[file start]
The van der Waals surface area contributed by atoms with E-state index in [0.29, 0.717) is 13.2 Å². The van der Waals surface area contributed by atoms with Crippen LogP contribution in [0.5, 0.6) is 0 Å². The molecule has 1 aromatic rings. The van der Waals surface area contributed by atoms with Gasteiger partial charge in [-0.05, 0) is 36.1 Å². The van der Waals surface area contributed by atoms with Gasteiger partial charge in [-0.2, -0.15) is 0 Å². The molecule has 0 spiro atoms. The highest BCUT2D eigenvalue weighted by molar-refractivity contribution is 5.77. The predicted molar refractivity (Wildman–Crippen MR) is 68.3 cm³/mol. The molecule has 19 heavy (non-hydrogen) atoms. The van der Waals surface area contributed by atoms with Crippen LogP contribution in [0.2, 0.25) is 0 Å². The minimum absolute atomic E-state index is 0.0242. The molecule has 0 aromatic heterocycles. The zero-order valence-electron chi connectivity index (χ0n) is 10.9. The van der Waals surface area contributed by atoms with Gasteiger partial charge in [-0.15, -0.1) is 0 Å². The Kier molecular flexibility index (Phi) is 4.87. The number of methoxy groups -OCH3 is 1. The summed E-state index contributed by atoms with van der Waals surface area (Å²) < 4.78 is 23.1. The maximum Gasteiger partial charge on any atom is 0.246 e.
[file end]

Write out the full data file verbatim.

The van der Waals surface area contributed by atoms with E-state index in [0.29, 0.717) is 13.2 Å². The van der Waals surface area contributed by atoms with Crippen LogP contribution in [0.5, 0.6) is 0 Å². The molecule has 1 aromatic rings. The van der Waals surface area contributed by atoms with Gasteiger partial charge in [-0.05, 0) is 36.1 Å². The van der Waals surface area contributed by atoms with Gasteiger partial charge in [-0.2, -0.15) is 0 Å². The molecule has 0 spiro atoms. The highest BCUT2D eigenvalue weighted by molar-refractivity contribution is 5.77. The predicted molar refractivity (Wildman–Crippen MR) is 68.3 cm³/mol. The molecule has 19 heavy (non-hydrogen) atoms. The van der Waals surface area contributed by atoms with Crippen LogP contribution in [0.2, 0.25) is 0 Å². The minimum absolute atomic E-state index is 0.0242. The molecule has 0 aromatic heterocycles. The zero-order valence-electron chi connectivity index (χ0n) is 10.9. The van der Waals surface area contributed by atoms with Gasteiger partial charge in [-0.15, -0.1) is 0 Å². The Kier molecular flexibility index (Phi) is 4.87. The number of methoxy groups -OCH3 is 1. The summed E-state index contributed by atoms with van der Waals surface area (Å²) < 4.78 is 23.1. The maximum Gasteiger partial charge on any atom is 0.246 e.